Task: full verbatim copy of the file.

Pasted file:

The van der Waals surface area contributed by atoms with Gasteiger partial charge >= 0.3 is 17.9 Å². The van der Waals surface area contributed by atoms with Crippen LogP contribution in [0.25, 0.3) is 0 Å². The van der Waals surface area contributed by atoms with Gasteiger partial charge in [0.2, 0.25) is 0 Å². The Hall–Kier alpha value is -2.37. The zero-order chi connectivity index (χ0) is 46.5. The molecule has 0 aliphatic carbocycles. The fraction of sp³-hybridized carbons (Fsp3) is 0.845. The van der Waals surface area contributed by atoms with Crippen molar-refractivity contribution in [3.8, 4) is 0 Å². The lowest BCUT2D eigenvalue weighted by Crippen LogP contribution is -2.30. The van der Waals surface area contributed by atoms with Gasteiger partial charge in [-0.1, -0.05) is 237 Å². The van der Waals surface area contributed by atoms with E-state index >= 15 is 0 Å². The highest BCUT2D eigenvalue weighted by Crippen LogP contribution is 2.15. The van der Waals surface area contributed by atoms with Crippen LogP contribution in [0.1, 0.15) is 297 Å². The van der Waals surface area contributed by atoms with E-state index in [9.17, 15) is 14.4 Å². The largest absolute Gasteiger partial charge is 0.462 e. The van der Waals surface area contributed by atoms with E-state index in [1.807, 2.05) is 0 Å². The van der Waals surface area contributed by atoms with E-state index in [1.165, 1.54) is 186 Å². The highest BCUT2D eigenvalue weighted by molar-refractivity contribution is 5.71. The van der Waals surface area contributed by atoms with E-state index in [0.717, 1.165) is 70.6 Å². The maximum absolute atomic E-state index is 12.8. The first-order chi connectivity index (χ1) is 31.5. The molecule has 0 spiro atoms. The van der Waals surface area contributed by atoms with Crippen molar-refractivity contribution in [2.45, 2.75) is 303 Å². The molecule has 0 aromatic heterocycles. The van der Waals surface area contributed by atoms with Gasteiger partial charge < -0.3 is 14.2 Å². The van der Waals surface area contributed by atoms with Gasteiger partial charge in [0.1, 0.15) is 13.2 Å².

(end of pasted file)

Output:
The van der Waals surface area contributed by atoms with Gasteiger partial charge >= 0.3 is 17.9 Å². The van der Waals surface area contributed by atoms with Crippen LogP contribution in [0.25, 0.3) is 0 Å². The van der Waals surface area contributed by atoms with Gasteiger partial charge in [0.2, 0.25) is 0 Å². The Hall–Kier alpha value is -2.37. The zero-order chi connectivity index (χ0) is 46.5. The molecule has 0 aliphatic carbocycles. The fraction of sp³-hybridized carbons (Fsp3) is 0.845. The van der Waals surface area contributed by atoms with Crippen molar-refractivity contribution in [3.8, 4) is 0 Å². The lowest BCUT2D eigenvalue weighted by Crippen LogP contribution is -2.30. The van der Waals surface area contributed by atoms with Gasteiger partial charge in [-0.1, -0.05) is 237 Å². The van der Waals surface area contributed by atoms with E-state index >= 15 is 0 Å². The highest BCUT2D eigenvalue weighted by Crippen LogP contribution is 2.15. The van der Waals surface area contributed by atoms with Crippen LogP contribution in [0.1, 0.15) is 297 Å². The van der Waals surface area contributed by atoms with E-state index in [9.17, 15) is 14.4 Å². The largest absolute Gasteiger partial charge is 0.462 e. The van der Waals surface area contributed by atoms with E-state index in [1.807, 2.05) is 0 Å². The van der Waals surface area contributed by atoms with E-state index in [1.165, 1.54) is 186 Å². The highest BCUT2D eigenvalue weighted by molar-refractivity contribution is 5.71. The van der Waals surface area contributed by atoms with E-state index in [0.717, 1.165) is 70.6 Å². The maximum absolute atomic E-state index is 12.8. The first-order chi connectivity index (χ1) is 31.5. The molecule has 0 spiro atoms. The van der Waals surface area contributed by atoms with Crippen molar-refractivity contribution in [2.45, 2.75) is 303 Å². The molecule has 0 aromatic heterocycles. The van der Waals surface area contributed by atoms with Gasteiger partial charge < -0.3 is 14.2 Å². The van der Waals surface area contributed by atoms with Gasteiger partial charge in [0.1, 0.15) is 13.2 Å².